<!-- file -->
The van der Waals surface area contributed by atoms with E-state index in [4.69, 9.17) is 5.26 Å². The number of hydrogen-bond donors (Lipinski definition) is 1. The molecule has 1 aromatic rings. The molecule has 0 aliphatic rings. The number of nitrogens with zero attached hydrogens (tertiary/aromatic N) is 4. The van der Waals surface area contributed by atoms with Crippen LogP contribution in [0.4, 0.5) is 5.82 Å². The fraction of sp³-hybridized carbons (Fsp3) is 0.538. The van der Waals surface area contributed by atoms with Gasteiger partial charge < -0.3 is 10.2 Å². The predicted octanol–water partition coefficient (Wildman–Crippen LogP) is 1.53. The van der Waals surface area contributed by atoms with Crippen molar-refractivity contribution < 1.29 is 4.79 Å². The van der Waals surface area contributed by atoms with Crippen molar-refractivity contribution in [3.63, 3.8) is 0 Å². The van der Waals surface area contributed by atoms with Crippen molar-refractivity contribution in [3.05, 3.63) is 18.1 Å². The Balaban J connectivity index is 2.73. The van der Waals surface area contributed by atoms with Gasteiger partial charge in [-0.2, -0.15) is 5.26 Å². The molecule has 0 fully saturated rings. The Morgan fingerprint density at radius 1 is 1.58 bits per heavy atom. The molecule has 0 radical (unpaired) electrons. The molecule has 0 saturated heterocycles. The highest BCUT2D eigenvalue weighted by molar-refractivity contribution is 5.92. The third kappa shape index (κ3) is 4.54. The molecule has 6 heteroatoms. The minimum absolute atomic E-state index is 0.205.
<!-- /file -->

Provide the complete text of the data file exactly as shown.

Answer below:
The van der Waals surface area contributed by atoms with E-state index in [4.69, 9.17) is 5.26 Å². The number of hydrogen-bond donors (Lipinski definition) is 1. The molecule has 1 aromatic rings. The molecule has 0 aliphatic rings. The number of nitrogens with zero attached hydrogens (tertiary/aromatic N) is 4. The van der Waals surface area contributed by atoms with Crippen LogP contribution in [0.4, 0.5) is 5.82 Å². The fraction of sp³-hybridized carbons (Fsp3) is 0.538. The van der Waals surface area contributed by atoms with Gasteiger partial charge < -0.3 is 10.2 Å². The predicted octanol–water partition coefficient (Wildman–Crippen LogP) is 1.53. The van der Waals surface area contributed by atoms with Crippen molar-refractivity contribution < 1.29 is 4.79 Å². The van der Waals surface area contributed by atoms with Crippen molar-refractivity contribution in [3.63, 3.8) is 0 Å². The van der Waals surface area contributed by atoms with Crippen molar-refractivity contribution in [3.05, 3.63) is 18.1 Å². The Balaban J connectivity index is 2.73. The van der Waals surface area contributed by atoms with Gasteiger partial charge in [-0.2, -0.15) is 5.26 Å². The molecule has 0 fully saturated rings. The Morgan fingerprint density at radius 1 is 1.58 bits per heavy atom. The molecule has 0 radical (unpaired) electrons. The molecule has 0 saturated heterocycles. The highest BCUT2D eigenvalue weighted by molar-refractivity contribution is 5.92. The third kappa shape index (κ3) is 4.54. The molecule has 6 heteroatoms. The minimum absolute atomic E-state index is 0.205.